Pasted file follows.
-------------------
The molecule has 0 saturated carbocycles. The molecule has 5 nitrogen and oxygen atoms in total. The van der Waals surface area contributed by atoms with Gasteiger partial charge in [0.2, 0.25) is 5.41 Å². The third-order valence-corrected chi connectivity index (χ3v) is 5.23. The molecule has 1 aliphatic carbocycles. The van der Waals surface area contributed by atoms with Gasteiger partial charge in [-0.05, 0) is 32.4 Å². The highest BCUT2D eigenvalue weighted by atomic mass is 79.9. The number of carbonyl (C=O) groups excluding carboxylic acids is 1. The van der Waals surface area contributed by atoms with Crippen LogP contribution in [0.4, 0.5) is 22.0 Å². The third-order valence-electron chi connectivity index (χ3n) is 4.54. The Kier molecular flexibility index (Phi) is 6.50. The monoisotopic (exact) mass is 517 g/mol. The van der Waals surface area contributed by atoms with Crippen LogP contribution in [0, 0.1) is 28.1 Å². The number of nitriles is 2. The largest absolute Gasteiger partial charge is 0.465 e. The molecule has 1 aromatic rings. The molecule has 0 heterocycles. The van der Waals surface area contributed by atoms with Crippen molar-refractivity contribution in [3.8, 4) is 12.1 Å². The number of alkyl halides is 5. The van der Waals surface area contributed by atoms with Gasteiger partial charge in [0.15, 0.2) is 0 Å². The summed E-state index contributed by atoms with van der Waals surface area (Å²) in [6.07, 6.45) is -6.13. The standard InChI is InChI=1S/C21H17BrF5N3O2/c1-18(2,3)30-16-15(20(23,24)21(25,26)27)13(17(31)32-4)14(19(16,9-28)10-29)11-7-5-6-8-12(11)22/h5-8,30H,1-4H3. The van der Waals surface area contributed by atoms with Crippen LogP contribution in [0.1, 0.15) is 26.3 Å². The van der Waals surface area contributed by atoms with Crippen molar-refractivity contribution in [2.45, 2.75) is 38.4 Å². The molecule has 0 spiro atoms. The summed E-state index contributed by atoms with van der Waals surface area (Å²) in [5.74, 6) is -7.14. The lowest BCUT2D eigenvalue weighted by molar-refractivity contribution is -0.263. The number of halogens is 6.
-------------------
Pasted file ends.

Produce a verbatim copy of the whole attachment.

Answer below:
The molecule has 0 saturated carbocycles. The molecule has 5 nitrogen and oxygen atoms in total. The van der Waals surface area contributed by atoms with Gasteiger partial charge in [0.2, 0.25) is 5.41 Å². The third-order valence-corrected chi connectivity index (χ3v) is 5.23. The molecule has 1 aliphatic carbocycles. The van der Waals surface area contributed by atoms with Gasteiger partial charge in [-0.05, 0) is 32.4 Å². The highest BCUT2D eigenvalue weighted by atomic mass is 79.9. The number of carbonyl (C=O) groups excluding carboxylic acids is 1. The van der Waals surface area contributed by atoms with Crippen LogP contribution in [0.4, 0.5) is 22.0 Å². The third-order valence-electron chi connectivity index (χ3n) is 4.54. The Kier molecular flexibility index (Phi) is 6.50. The monoisotopic (exact) mass is 517 g/mol. The van der Waals surface area contributed by atoms with Crippen LogP contribution in [0, 0.1) is 28.1 Å². The number of nitriles is 2. The largest absolute Gasteiger partial charge is 0.465 e. The molecule has 1 aromatic rings. The molecule has 0 heterocycles. The van der Waals surface area contributed by atoms with Crippen molar-refractivity contribution in [3.8, 4) is 12.1 Å². The number of alkyl halides is 5. The van der Waals surface area contributed by atoms with Gasteiger partial charge in [0.15, 0.2) is 0 Å². The summed E-state index contributed by atoms with van der Waals surface area (Å²) in [6.07, 6.45) is -6.13. The standard InChI is InChI=1S/C21H17BrF5N3O2/c1-18(2,3)30-16-15(20(23,24)21(25,26)27)13(17(31)32-4)14(19(16,9-28)10-29)11-7-5-6-8-12(11)22/h5-8,30H,1-4H3. The van der Waals surface area contributed by atoms with Crippen LogP contribution in [0.1, 0.15) is 26.3 Å². The van der Waals surface area contributed by atoms with Crippen molar-refractivity contribution in [2.45, 2.75) is 38.4 Å². The molecule has 0 spiro atoms. The summed E-state index contributed by atoms with van der Waals surface area (Å²) in [5.74, 6) is -7.14. The lowest BCUT2D eigenvalue weighted by molar-refractivity contribution is -0.263. The number of halogens is 6.